FULL VERSION : 5 Essential Steps to Buying a Property in Victoria
*Please note this is a general guide only and should not be used in place of obtaining our advice. Any references are relevant as of the date of posting.
Whether you’re a first time buyer or you already own property, buying property in Victoria can be both exciting and confusing at the same time. It’s essential that you’re on top of not only on the look and location of the property, but also on a number of other key matters, including the legal side of a purchase.
We have created the following guide in relation to the legal steps involved in purchasing a property to assist you. Over the coming weeks we will outline the three key areas of buying a property, being 1) before signing the sale contract 2) post signing of sale contract/pre settlement 3) just before settlement 4) settlment 5) post settlement. We will make this Guide available through our website and upon request.
Once you’ve had an opportunity to read this Guide, please don’t hesitate to contact us if you have any queries or require more information.
STEP 1: Before Signing the Contract
We recommend the Contract for Sale be reviewed by a lawyer prior signing. We can go through the terms with you and bring anything to your attention that you might not be aware of, and otherwise explain the implications of any special conditions and recommend amendments where required.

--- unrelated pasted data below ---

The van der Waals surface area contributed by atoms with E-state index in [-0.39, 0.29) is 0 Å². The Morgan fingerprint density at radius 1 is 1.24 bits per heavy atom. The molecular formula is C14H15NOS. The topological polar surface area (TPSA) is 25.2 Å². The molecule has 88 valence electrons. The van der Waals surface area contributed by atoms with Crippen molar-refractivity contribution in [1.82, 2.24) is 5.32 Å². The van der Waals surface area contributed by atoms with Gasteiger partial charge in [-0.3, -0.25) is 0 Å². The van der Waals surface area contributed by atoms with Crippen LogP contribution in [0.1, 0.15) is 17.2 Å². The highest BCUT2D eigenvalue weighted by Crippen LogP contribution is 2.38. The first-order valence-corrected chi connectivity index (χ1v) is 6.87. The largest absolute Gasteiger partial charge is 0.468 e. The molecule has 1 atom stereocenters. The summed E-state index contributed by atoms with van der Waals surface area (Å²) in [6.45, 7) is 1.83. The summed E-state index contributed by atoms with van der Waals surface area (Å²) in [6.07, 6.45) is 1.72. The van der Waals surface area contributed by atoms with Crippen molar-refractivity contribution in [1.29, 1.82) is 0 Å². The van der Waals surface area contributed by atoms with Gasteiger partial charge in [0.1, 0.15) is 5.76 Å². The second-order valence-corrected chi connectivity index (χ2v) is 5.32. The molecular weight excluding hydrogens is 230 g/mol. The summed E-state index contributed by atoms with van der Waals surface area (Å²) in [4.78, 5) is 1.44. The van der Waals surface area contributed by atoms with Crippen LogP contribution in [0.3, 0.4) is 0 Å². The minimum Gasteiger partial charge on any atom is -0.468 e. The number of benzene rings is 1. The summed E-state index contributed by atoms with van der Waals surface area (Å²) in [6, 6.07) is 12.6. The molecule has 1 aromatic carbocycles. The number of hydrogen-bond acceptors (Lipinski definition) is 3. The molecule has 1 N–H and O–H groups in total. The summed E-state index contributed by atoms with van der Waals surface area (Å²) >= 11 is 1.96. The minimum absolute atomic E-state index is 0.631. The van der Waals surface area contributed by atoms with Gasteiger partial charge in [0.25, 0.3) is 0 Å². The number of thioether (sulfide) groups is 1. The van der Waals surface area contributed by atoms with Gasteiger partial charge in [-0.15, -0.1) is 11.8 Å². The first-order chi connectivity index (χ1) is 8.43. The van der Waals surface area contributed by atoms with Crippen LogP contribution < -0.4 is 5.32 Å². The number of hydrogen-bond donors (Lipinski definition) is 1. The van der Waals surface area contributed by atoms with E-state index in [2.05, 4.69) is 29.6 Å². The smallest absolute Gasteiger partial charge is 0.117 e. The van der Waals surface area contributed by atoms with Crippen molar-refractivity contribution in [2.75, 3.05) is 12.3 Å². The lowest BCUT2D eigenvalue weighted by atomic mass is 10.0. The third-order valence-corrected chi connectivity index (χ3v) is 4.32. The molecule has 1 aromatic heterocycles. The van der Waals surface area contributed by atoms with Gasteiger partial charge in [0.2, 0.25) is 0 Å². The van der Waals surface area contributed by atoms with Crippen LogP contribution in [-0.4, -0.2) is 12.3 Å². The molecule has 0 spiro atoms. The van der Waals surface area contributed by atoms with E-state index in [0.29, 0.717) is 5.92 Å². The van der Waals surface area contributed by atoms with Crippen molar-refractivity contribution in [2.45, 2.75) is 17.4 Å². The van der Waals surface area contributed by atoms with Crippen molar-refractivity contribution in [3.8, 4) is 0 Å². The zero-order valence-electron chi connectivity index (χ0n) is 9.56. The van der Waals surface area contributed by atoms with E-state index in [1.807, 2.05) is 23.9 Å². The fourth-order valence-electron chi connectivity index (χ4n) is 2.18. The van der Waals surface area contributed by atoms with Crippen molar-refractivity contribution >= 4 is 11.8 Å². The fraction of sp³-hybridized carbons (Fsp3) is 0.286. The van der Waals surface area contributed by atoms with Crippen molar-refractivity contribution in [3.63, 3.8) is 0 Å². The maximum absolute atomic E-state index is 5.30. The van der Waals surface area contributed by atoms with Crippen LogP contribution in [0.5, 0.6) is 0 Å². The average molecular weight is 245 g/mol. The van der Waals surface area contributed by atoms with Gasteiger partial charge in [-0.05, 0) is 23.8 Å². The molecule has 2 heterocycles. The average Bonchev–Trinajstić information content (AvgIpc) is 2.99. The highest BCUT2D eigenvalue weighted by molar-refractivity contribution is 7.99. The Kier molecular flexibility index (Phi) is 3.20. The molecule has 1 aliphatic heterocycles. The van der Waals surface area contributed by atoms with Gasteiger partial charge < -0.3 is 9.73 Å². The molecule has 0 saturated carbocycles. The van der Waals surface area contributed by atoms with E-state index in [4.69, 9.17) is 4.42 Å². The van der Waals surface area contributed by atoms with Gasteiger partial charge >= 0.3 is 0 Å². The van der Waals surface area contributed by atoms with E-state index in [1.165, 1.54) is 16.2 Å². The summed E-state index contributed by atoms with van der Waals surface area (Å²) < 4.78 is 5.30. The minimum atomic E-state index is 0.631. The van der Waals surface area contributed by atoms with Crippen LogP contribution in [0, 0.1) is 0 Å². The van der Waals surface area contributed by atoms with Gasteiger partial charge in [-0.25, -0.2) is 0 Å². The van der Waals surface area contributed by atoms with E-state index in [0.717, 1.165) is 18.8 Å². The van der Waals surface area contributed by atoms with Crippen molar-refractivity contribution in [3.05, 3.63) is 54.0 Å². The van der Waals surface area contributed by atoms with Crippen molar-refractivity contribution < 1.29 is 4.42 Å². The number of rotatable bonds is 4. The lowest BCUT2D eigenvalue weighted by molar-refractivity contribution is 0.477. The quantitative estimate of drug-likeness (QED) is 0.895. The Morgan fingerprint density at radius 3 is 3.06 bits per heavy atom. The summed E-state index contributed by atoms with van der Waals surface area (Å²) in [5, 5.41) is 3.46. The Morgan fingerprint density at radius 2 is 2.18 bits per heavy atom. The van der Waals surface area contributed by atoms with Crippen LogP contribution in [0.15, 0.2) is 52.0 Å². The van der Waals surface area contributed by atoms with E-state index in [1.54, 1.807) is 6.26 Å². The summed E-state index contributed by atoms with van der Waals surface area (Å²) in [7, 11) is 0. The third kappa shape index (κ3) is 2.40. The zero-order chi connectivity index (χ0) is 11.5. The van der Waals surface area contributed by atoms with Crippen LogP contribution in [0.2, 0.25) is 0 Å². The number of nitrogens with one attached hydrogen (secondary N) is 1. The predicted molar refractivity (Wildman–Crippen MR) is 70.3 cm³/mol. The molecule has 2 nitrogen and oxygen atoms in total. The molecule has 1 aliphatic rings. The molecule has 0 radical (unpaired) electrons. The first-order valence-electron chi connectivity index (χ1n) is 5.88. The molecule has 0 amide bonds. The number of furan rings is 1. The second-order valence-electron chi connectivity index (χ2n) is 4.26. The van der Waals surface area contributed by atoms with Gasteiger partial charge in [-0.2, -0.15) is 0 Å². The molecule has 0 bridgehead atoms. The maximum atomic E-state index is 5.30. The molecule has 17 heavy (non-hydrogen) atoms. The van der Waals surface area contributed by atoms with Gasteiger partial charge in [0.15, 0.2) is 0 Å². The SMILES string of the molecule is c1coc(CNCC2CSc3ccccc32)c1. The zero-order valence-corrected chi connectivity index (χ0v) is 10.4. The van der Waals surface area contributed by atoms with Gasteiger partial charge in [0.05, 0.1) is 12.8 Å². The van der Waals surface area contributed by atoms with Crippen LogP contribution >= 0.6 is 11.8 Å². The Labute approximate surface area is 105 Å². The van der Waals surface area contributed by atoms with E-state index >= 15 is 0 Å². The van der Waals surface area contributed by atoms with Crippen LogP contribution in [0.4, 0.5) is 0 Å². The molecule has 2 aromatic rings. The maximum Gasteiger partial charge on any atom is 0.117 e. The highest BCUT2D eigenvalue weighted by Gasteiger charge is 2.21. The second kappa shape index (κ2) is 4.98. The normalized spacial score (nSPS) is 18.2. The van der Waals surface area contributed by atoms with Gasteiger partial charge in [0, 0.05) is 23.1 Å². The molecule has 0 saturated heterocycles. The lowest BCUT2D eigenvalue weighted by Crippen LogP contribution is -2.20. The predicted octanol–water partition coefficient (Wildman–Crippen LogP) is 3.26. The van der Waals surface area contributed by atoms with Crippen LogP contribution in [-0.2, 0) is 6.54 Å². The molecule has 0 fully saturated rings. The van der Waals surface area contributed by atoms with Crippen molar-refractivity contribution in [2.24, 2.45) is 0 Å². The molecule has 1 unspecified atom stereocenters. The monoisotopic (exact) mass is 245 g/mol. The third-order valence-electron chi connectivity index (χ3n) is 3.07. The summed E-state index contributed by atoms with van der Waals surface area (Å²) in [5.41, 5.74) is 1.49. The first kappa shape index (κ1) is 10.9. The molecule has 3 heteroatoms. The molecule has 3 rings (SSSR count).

Joint Tenants or Tenants in Common?
If you are buying a property with one or more other people, you need to decide whether you will hold the property as joint tenants or tenants in common. If you hold it as joint tenants, then if one owner dies that owner’s interest in the property automatically passes to the remaining owners. If you hold it as tenants in common, then if one owner dies their interest in the property will be distributed in accordance with that person’s Will (which may not result in the existing owners getting ownership).
An often tricky and confusing part of purchasing property is the title search. A title search enables you to confirm that the person selling the property is actually the registered owner.
While the Section 32 Vendor’s Statement included with the Contract gives a buyer information about the property, a title search can confirm this information is correct. A title search can also reveal whether there are any registered encumbrances (such as Easements) over the property.
We can undertake a title search for you and explain any encumbrances and other issues found in the search.
Measurements of the Property
It’s important to check the actual measurements of the property against the measurements recorded on the property’s Certificate of Title, which will have information on the boundaries of the land. If the measurements don’t match up, there may be costly disputes in the future in relation to the boundaries of the land.
If time permits we recommend you obtain a valuation of the property you are looking to purchase, as this can assist you in determining how much you should offer for the property. Your lender may also organise a valuation of the property to make sure that you’re paying market value.
STEP 2: Post Contract Signing/Prior to Settlement
Generally you must pay the deposit under the Contract to the agent immediately on singing the Contract. The agent will hold the deposit and the seller cannot access it until settlement.